Rolling tarpon ahead, and now it’s all about the stalk.
It’s the start of the 2017 tarpon season and this morning I’m working the quiet backcountry of Charlotte Harbor, where tarpon have congregated in April for as long as anyone can remember. It’s this brand of tarpon fishing that offers some of the greatest challenge and satisfaction. It’s about the sight of moving fish, the finesse of quietly positioning the boat ahead of them and casting either a live bait like a crab or a plug in the fish’s path.
This day it was a plug our first fish of the day gulped, rocketing into the air. It was a short affair, with the plug flying free shortly after, but what a way to start the day. My anglers were pumped and ready for more action. They were not disappointed.
That first fish was a harbinger of things to come. Very big thing, it would turn out.
The tarpon are already in the big Boca Grande Pass, and today they were hungry. It’s already shaping up like a great early season, and I still have some days open, so don’t miss your chance at some great action before the crowds descend on the tarpon capital of the world.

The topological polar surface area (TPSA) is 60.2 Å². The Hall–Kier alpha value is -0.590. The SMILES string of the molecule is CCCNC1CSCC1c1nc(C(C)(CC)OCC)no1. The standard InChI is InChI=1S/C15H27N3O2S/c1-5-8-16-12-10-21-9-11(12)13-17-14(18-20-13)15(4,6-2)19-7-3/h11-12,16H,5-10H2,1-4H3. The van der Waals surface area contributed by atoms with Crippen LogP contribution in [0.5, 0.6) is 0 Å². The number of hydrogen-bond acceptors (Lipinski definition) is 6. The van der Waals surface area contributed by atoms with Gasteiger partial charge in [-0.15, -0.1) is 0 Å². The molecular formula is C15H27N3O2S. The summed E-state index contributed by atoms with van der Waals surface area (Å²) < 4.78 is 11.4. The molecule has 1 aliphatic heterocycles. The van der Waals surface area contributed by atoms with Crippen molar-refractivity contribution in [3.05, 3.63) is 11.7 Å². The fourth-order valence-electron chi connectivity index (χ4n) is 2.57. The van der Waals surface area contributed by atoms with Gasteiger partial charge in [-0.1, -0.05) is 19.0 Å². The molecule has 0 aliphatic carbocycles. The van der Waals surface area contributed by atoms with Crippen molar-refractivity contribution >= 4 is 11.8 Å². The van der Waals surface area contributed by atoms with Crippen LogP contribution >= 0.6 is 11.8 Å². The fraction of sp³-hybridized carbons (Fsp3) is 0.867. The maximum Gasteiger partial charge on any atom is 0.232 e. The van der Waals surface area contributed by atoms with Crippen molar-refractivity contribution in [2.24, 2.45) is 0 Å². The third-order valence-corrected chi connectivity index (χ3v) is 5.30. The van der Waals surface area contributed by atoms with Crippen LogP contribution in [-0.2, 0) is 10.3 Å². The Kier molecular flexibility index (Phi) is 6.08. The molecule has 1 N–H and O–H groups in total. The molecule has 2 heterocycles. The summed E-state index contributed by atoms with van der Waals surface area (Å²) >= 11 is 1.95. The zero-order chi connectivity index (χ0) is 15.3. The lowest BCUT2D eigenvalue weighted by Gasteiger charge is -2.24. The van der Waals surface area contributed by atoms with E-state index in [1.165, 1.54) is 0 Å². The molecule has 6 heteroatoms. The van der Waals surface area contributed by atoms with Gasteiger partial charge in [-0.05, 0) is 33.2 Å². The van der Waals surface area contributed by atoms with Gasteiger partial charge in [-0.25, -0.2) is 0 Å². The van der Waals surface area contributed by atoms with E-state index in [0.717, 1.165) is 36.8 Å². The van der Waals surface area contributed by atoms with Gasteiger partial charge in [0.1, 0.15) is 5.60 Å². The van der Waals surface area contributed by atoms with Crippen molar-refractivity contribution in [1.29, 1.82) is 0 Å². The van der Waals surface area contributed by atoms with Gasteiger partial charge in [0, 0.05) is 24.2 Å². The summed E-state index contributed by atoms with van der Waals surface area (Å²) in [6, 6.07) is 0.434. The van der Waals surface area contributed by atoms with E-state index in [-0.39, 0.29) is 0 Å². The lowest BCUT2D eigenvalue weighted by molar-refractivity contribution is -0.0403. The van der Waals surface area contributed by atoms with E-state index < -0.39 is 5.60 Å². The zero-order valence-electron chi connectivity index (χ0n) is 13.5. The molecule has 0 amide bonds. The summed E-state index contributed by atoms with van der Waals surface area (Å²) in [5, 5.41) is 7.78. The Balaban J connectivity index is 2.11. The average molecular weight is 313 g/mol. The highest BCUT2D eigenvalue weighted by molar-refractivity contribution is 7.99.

We hooked several fish this day, but the highlight was monster that took a live crab. No ordinary tarpon, this silver submarine of a fish was 8 feet long, and easily weighed in at 220 pounds. I wouldn’t be surprised if it were more like 230. It’s an example of what is possible here in Boca at the kickoff of the annual tarpon season.
This fish made it all the way to boat, where after photographing it, we revived her and set her free. The story a fish like this provides is for the ages. It’s a family fishing tale that can be passed along through generations. It’s a photograph that will always have a place on the family wall of memories. It’s priceless.